From the Editor
Plagiarism detected during review of a manuscript
A reviewer identified plagiarized passages in a manuscript that was submitted to the Journal of Swine Health and Production as original research. It was both easy to identify and very disturbing for this reviewer, because the plagiarized passages came from his own work. Can you imagine how that would feel?
Frankly, I am surprised and disappointed to have to write an editorial about plagiarism. This is something we were taught about in grade school, high school, and again at university. Surely we all know that plagiarism is wrong. However, as an editor, I wonder what would have happened if we had not selected that particular reviewer. Would we have identified the plagiarism within the manuscript?
What is plagiarism?
The American Medical Association (AMA) Manual of Style1 says that plagiarism exists when "an author presents as his or her own ideas, language, data, graphics, or even scientific protocols created by someone else, whether published or unpublished, without giving appropriate credit." Plagiarism violates copyright law if the manuscript that is copied has been published. Very definitely, plagiarism fractures the sense of trust built between scientists.
There are four types of plagiarism, according to the AMA Manual of Style.1 Direct plagiarism occurs when the author uses passages word for word without using quotation marks and without citing the original author. The second kind of plagiarism, mosaic plagiarism, may be more difficult to identify. The manuscript contains the author's ideas and opinions meshed with those of another author who is neither identified nor credited. It is difficult to tell where one person's ideas begin and end. The original source is likely not cited. In the third type of plagiarism, paraphrasing, the author rewords a sentence without changing the meaning or citing the original author. Rewording of sentences may be common, but it is essential that the idea is attributed to the original author and that the sentence is changed sufficiently. Finally, insufficient acknowledgment is also plagiarism. In this case, either the original author is credited for only part of what was used, or the reader is not able to determine exactly which ideas came from the original author and which are novel to the person writing the manuscript.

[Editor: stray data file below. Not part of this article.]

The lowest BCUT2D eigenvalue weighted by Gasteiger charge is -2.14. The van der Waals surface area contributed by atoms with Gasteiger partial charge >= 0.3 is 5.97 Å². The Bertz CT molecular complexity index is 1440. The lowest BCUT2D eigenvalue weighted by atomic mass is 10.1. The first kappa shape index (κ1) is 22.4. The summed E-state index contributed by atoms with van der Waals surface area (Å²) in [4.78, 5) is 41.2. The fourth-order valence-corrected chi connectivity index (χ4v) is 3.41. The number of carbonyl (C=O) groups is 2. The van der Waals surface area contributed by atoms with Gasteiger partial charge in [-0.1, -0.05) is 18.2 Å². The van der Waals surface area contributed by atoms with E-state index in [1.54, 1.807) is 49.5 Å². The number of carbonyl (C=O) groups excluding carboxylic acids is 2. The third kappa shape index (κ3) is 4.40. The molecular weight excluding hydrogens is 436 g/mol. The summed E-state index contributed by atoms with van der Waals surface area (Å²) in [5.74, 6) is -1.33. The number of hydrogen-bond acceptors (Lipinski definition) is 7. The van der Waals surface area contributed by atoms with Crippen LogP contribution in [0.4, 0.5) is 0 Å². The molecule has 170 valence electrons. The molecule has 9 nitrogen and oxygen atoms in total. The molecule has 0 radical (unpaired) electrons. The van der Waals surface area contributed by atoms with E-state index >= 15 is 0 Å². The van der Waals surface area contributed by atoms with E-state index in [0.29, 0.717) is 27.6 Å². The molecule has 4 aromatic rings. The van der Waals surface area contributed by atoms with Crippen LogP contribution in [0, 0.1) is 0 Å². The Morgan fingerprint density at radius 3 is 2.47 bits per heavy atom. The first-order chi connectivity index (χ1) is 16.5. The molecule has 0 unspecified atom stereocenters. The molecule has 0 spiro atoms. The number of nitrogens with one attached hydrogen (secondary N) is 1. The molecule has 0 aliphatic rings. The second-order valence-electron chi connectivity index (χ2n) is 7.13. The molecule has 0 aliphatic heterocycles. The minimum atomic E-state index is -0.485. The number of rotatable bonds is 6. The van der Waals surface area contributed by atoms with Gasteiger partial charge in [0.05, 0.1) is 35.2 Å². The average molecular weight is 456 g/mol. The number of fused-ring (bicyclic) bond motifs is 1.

Clearly, as reviewers, we must be cautious to further investigate manuscripts where we suspect plagiarism. Perhaps one clue is that the sentence structure and grammar change from one part of the manuscript to another. Reading papers from the reference list may help the reviewer to determine whether or not the "different-looking" passages are plagiarized. If you suspect plagiarism when you are reviewing a manuscript, be sure to contact the editor. Further examination of the pertinent literature in the area will likely uncover the plagiarism if it has occurred, preventing publication of manuscripts containing plagiarized material.
-- Cate Dewey
1. Ethical and legal considerations. In: Iverson C, Flanagan A, Fontananrosa PB, Glass RM, Glitman P, Lantz JC, Meyer HS, Smith JM, Winker MA, Young RK, eds. American Medical Association Manual of Style. 9th ed. Baltimore, Maryland: Williams and Wilkins; 1997:87-172.